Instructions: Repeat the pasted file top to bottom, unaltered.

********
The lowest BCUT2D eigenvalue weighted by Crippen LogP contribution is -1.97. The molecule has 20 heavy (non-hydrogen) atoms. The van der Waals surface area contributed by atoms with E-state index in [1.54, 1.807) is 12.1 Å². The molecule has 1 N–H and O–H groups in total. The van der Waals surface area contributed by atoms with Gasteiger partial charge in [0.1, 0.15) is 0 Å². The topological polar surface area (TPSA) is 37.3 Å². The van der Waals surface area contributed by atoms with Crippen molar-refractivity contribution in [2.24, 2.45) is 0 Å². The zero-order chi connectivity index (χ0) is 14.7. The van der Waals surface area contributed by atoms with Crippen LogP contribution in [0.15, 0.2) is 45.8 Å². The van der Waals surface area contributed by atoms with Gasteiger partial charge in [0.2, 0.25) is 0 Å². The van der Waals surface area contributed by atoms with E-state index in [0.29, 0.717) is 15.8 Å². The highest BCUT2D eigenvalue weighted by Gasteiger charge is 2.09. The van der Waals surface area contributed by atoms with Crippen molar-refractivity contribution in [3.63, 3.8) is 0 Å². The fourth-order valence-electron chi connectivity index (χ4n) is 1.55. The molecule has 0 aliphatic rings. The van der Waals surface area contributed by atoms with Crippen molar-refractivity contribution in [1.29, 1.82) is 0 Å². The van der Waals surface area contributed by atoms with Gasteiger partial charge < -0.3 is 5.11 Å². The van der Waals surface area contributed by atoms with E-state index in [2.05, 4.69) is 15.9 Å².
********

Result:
The lowest BCUT2D eigenvalue weighted by Crippen LogP contribution is -1.97. The molecule has 20 heavy (non-hydrogen) atoms. The van der Waals surface area contributed by atoms with E-state index in [1.54, 1.807) is 12.1 Å². The molecule has 1 N–H and O–H groups in total. The van der Waals surface area contributed by atoms with Gasteiger partial charge in [0.1, 0.15) is 0 Å². The topological polar surface area (TPSA) is 37.3 Å². The van der Waals surface area contributed by atoms with Crippen molar-refractivity contribution in [2.24, 2.45) is 0 Å². The zero-order chi connectivity index (χ0) is 14.7. The van der Waals surface area contributed by atoms with Crippen LogP contribution in [0.15, 0.2) is 45.8 Å². The van der Waals surface area contributed by atoms with Gasteiger partial charge in [0.2, 0.25) is 0 Å². The van der Waals surface area contributed by atoms with E-state index in [0.29, 0.717) is 15.8 Å². The highest BCUT2D eigenvalue weighted by Gasteiger charge is 2.09. The van der Waals surface area contributed by atoms with Crippen molar-refractivity contribution in [3.63, 3.8) is 0 Å². The fourth-order valence-electron chi connectivity index (χ4n) is 1.55. The molecule has 0 aliphatic rings. The van der Waals surface area contributed by atoms with Crippen molar-refractivity contribution in [1.29, 1.82) is 0 Å². The van der Waals surface area contributed by atoms with Gasteiger partial charge < -0.3 is 5.11 Å². The van der Waals surface area contributed by atoms with E-state index in [2.05, 4.69) is 15.9 Å².